Publications & Reports

The evolving facets of bacterial vaginosis: implications for HIV transmission.

McKinnon LR, Achilles S, Bradshaw CS, Burgener A, Crucitti T, Fredricks DN, Jaspan HB, Kaul R, Kaushic C, Klatt N, Kwon DS, Marrazzo JM, Masson L, McClelland S, Ravel J, van de Wijgert JHHM, Vodstrcil LA, Tachedjian G
University of Manitoba, 8664, Department of Medical Microbiology and Infectious Diseases, Winnipeg, Canada.


Bacterial vaginosis (BV) is a common yet poorly understood vaginal condition that has become a major focus of HIV transmission and immunology research. Varied terminologies are used by clinicians and researchers to describe microbial communities that reside in the female reproductive tract, which is driven in part by microbial genetic and metabolic complexity, evolving diagnostic and molecular techniques, and multidisciplinary perspectives of clinicians, epidemiologists, microbiologists, and immunologists who all appreciate the scientific importance of understanding mechanisms that underlie “BV”. This Perspectives article aims to clarify the varied terms used to describe the cervicovaginal microbiota and its “non-optimal” state, under the overarching term of BV. The ultimate goal is to move toward language standardization in future literature that facilitates a better understanding of the impact of BV on female reproductive tract immunology and risk of sexually transmitted infections including HIV.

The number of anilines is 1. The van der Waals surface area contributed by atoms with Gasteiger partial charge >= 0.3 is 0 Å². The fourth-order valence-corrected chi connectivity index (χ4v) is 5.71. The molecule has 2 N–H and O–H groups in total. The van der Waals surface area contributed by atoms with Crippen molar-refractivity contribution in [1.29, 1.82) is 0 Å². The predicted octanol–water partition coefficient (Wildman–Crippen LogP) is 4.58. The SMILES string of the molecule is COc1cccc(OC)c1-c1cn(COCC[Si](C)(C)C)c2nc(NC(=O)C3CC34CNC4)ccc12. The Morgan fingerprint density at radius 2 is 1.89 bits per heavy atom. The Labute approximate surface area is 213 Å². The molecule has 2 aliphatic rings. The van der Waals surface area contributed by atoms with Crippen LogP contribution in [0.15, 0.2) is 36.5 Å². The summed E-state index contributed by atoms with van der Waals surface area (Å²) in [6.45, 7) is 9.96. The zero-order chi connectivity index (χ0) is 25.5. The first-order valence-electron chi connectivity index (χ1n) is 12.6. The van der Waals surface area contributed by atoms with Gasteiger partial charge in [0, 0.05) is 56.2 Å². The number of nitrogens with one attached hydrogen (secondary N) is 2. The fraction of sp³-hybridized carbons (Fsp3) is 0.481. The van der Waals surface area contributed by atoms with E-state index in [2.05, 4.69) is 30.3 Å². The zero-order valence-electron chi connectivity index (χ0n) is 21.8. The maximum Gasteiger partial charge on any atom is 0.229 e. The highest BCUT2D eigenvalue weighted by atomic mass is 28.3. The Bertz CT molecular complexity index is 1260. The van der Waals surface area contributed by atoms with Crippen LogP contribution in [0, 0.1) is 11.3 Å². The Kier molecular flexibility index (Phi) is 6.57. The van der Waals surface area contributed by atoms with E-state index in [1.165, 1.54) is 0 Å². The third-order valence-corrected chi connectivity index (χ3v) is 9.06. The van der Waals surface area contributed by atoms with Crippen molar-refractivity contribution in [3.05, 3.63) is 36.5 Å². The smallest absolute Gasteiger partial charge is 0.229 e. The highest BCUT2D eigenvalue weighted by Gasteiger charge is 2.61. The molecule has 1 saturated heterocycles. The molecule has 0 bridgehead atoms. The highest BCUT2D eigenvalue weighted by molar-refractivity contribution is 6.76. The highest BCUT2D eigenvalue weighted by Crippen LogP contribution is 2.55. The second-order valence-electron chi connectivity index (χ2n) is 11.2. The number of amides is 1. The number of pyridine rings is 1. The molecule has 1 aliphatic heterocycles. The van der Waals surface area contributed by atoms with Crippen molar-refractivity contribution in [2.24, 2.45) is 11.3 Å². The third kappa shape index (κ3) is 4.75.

Link to publisher’s web site



  • Journal: AIDS Research and Human Retroviruses
  • Published: 14/01/2019
  • Volume: 35
  • Issue: 3
  • Pagination: 219-228